Other question is that eventually I'd like for the business to evolve into a part-time sort of thing--where we each worked part of the year and took off part of the year.* Because a lot of financial planning is doing the original plan and then reviewing it 12 months later, I think this type of schedule would work if it was the right partner.* Is this a pipe dream?* We know of a boatyard where the two owners detested each other and each worked for a month at a time so they wouldn't have to see each other--and it actually worked pretty well!*

I'm not known for brevity, but there you go!* Thanks for any help hurled my way!* * *Sarah
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Re: New Here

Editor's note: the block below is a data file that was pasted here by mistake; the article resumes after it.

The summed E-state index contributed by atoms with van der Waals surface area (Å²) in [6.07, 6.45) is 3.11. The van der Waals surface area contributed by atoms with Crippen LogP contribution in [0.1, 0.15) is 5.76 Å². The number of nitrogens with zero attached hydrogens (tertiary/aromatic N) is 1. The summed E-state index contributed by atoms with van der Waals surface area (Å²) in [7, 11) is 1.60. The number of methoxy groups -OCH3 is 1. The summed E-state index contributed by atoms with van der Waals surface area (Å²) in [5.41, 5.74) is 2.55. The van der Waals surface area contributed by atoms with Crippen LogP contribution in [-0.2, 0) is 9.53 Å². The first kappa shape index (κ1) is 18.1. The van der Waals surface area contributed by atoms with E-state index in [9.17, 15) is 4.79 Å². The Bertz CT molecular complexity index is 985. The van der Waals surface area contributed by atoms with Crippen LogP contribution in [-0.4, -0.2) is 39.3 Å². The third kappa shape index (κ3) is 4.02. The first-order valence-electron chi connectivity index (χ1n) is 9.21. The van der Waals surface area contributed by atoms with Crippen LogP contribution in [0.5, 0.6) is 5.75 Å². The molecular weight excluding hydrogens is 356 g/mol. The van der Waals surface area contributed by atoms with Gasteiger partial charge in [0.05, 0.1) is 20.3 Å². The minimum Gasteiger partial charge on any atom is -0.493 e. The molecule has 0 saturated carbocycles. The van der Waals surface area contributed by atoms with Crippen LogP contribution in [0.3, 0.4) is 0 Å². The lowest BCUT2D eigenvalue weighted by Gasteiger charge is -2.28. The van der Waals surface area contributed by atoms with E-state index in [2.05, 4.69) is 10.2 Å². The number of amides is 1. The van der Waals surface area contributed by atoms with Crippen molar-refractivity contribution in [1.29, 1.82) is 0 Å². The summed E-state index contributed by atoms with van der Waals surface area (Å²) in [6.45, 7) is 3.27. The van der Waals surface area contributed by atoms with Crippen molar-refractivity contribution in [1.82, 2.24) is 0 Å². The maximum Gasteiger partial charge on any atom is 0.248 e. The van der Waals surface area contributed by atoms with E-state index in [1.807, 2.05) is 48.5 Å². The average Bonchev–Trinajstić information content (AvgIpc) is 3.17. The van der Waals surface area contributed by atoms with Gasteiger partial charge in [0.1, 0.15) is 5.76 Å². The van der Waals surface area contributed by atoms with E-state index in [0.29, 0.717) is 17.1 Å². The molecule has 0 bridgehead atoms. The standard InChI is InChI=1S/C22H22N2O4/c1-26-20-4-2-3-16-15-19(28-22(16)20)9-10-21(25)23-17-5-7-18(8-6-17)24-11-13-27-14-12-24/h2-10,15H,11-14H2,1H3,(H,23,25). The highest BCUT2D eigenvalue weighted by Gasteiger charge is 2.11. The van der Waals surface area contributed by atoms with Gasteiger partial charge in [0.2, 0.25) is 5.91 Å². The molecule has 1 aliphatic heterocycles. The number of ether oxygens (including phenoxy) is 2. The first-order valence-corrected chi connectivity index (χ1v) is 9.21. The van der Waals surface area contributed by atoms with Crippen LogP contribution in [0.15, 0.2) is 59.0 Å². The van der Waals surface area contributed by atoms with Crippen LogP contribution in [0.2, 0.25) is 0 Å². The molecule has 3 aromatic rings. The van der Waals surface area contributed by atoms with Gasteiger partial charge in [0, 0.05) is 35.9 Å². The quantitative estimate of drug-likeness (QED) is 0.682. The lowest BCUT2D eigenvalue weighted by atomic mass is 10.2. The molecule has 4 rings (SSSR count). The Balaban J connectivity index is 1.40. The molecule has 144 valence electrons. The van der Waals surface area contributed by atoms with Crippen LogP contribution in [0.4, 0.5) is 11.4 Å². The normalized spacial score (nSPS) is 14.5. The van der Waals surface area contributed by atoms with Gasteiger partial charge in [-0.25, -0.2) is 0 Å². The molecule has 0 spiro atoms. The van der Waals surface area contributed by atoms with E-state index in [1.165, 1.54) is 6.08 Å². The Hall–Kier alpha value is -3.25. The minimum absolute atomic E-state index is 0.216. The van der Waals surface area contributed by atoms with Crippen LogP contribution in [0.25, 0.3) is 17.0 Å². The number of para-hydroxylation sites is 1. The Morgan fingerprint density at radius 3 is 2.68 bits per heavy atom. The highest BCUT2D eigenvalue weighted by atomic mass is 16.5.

Old 09-30-2005, 01:08 PM   #2
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Re: New Here

Hi, mclesters, welcome to the board.

Couple of thoughts:

- If most of your assets are in tax-deferred accounts, you can still tap them prior to age 59 1/2 via a 72(t) exemption. You'd still have to pay income taxes on withdrawals, but you wouldn't pay a penalty. There are rules that would have to be followed, but its not a big deal.

- I think a part time planning business makes a lot of sense. I am thinking about it myself as a possibility, depending on where my career goes in the next several years. I believe we have a poster (NFS) that does exactly this.
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Re: New Here
Old 09-30-2005, 01:56 PM   #3
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Re: New Here

Quote:
Originally Posted by mclesters
I've run most of the calculators and my real concern is how we'd need to use taxable dollars first.